First time cruising and it will be the last time too: Independence of the Seas Cruise Review by weathermanUK
Overall Member Rating
First time cruising and it will be the last time too
Destination: Europe - Western Mediterranean
We took our car and had a wait of about 30 minutes to drop off our bags; once dropped off we had to move the car to the nearby car park and walk to the terminal (not valet parked as expected). Then the queuing started in earnest -- a queue to get in the building, then a queue to check-in (even though we had checked in online which apparently means nothing); then a queue for customs/security, then a queue to get on the boat.
Once on-board our cabin was ready but we were shocked at the size of it -- we were on deck 3 in an outside cabin with a porthole. The More room was tiny, just the width of a double bed, then a small area with a 2-seater sofa, a dressing table and chair, a small wardrobe and the integral shower/toilet room. The kids beds pulled down from the ceiling above our bed but the attendant told us the kids under 6 could not use the bunk beds meaning that, had we abided by the rules, either myself our my wife would have had to use the bunk and the other share a bed with our son. With the beds down it was very claustrophobic. The attendant put the beds up and down each day for us though. We could not fit all our clothes in the wardrobes/drawers and although we squeezed one case under the bed there was no storage space for the other, further reducing the space in the room. We also got noise from drunks using the open deck above ours to smoke until the early hours of the morning, often shouting or singing. The sheets were not changed during the 14 days were there.
Our first meal was in the Windjammer and initially we were pleased by the array of different foods on offer -- by the end of 14 days though it had all became very 'samey' with the same choices regularly on the menu for lunch and dinner. It was also often crowded in there too, with tannoy announcements encouraging you to eat quickly and vacate the tables for other guests.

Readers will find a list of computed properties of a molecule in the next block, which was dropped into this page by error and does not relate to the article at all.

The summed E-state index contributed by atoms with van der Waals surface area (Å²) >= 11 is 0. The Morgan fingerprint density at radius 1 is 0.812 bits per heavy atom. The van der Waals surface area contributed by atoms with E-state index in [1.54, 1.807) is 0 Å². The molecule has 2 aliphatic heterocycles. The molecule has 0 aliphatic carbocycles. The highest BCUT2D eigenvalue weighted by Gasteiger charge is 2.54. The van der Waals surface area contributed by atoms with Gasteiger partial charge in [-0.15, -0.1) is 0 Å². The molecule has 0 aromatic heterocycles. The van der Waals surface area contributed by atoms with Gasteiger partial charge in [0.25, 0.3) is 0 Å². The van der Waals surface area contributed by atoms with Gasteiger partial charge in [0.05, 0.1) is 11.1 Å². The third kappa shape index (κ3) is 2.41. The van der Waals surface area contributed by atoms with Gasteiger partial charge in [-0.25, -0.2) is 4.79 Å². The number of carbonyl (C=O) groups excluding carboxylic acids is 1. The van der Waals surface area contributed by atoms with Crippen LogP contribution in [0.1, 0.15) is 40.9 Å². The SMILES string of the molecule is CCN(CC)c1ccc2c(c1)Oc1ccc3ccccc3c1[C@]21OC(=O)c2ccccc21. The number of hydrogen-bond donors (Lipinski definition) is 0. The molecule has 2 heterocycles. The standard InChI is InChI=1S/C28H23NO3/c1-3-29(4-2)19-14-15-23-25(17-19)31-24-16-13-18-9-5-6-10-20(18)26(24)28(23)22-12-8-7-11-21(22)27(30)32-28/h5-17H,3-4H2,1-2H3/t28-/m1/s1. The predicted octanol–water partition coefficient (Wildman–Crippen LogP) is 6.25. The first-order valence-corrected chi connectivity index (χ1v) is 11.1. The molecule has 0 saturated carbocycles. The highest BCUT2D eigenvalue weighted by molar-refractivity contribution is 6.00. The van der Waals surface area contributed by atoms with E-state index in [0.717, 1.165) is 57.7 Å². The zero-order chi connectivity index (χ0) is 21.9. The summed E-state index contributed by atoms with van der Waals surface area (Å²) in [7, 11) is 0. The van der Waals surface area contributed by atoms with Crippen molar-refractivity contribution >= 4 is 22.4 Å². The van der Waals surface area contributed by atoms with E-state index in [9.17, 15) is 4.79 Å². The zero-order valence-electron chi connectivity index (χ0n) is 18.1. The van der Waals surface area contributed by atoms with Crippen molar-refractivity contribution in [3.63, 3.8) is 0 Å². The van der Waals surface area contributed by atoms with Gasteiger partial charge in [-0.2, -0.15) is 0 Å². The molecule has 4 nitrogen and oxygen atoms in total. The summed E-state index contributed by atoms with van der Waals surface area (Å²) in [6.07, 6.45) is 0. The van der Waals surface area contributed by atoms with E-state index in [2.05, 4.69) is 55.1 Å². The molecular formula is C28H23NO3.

Cleanliness is an obsession on-board and I guess Ithis is a good thing with so many people on-board. Everywhere you go there are sterilising fluid dispensers for washing your hands and upon entry to any restaurant you are given a wipe or a squirt of sterilising fluid.
Taking your photograph is another obsession -- they take your picture at every opportunity, and without permission, even of the kids at the swimming pools. Pictures are then put on display for you to buy (circa Â£12 a pop btw).
We really didn't want to go to the formal dinners and I hadn't taken a suit (I wear one every day for work and do not want to wear one on holiday thanks) however my parents were keen so I donned a shirt and tie and went along for a couple of dinners in the main restaurant. Whilst there were many who went the whole hog with dinner jackets, kilts and ballgowns etc. the dress code was only 'recommended' and there were others less formally dressed and some in jeans, even on the official formal nights.